When you read this bit of news I’m about to share with you, you’re either going to wonder: What took them so long? or What’s the world coming to?
So what’s the news?
Oxford Dictionaries announced their word of the year for 2015. All the dictionaries do it— choose a word that’s relatively new that captures the essence of a particular year. This year Oxford’s word is:
You read that right! There’s nothing to read. Just look. Oxford Dictionaries’ word of the year is not a word, it’s an emoji. The name of the emoji is Tears of Joy. But you could see that couldn’t you?
I could see this coming. I knew it was a matter of time before emojis enjoyed a wider cultural relevance. I got a good sense of that earlier this year when students and friends bombarded me with texts and tweets, out-of-their-mind thrilled that Apple had, in their iOS 9.1 update for the iPhone, added this emoji:
(To know me is to know that I love tacos)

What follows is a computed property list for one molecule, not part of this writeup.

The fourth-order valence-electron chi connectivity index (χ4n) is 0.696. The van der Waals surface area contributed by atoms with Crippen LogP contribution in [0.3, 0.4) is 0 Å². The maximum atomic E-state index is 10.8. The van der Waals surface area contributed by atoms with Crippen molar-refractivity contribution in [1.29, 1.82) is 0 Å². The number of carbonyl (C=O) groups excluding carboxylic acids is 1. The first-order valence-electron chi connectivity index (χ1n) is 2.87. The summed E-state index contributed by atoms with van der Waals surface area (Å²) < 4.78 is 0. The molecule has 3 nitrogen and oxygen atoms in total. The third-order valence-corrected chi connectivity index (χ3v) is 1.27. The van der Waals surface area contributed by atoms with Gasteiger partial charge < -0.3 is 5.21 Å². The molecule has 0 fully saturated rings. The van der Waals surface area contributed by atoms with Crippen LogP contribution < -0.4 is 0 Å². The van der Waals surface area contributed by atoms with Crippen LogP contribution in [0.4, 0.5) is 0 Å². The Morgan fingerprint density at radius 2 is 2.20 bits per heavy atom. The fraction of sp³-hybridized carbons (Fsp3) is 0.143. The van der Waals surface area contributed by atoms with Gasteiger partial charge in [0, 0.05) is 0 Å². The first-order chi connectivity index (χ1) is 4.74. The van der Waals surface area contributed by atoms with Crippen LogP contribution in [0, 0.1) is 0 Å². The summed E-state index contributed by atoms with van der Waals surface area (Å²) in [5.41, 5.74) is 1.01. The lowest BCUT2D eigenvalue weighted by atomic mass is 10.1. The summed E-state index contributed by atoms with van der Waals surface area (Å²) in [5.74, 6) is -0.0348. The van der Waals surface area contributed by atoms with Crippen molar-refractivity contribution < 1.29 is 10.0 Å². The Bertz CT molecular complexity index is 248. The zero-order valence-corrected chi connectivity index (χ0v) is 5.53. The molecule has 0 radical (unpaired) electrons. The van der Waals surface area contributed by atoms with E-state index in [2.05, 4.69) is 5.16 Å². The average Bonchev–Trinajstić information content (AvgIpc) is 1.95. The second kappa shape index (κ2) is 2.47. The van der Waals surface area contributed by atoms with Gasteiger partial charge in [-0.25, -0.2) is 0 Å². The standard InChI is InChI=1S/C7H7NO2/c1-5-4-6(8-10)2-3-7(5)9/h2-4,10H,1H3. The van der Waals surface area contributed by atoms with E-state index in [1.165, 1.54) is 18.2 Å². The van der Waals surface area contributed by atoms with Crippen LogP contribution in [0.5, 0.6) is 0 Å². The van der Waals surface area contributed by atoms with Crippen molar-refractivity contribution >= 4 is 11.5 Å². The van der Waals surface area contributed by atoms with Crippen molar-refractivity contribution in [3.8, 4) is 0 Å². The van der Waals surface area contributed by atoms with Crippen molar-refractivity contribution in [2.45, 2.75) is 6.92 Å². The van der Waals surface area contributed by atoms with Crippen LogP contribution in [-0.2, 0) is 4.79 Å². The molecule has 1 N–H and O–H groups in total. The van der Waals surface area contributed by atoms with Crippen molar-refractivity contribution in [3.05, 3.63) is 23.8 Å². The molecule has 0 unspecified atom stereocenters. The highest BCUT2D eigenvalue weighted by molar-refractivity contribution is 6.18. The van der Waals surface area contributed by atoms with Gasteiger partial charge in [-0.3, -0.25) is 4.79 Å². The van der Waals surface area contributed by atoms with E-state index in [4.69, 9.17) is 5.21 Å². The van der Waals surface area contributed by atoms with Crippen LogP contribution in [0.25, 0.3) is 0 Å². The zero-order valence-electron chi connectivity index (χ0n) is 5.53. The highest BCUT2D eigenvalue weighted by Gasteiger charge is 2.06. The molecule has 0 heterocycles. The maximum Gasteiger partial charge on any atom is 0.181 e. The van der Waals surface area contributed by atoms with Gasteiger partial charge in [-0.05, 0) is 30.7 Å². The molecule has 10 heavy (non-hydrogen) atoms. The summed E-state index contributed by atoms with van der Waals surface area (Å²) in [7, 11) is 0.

If you find yourself wondering what the world is coming to, consider what Brad Ovenell-Carter always says, “The ancients stole all our ideas.” We’re just cycling back to our past, back to hieroglyphs and cave paintings. And remember that language itself is made up of images, visual jots and tittles that correspond arbitrarily to things and ideas. And images themselves have their own grammar. We gotta learn to read it all. And write with it all, as my friend Amy Burvall has been emphatically evangelizing for.
So before I fall too far behind this curve, here is my first emoji composition: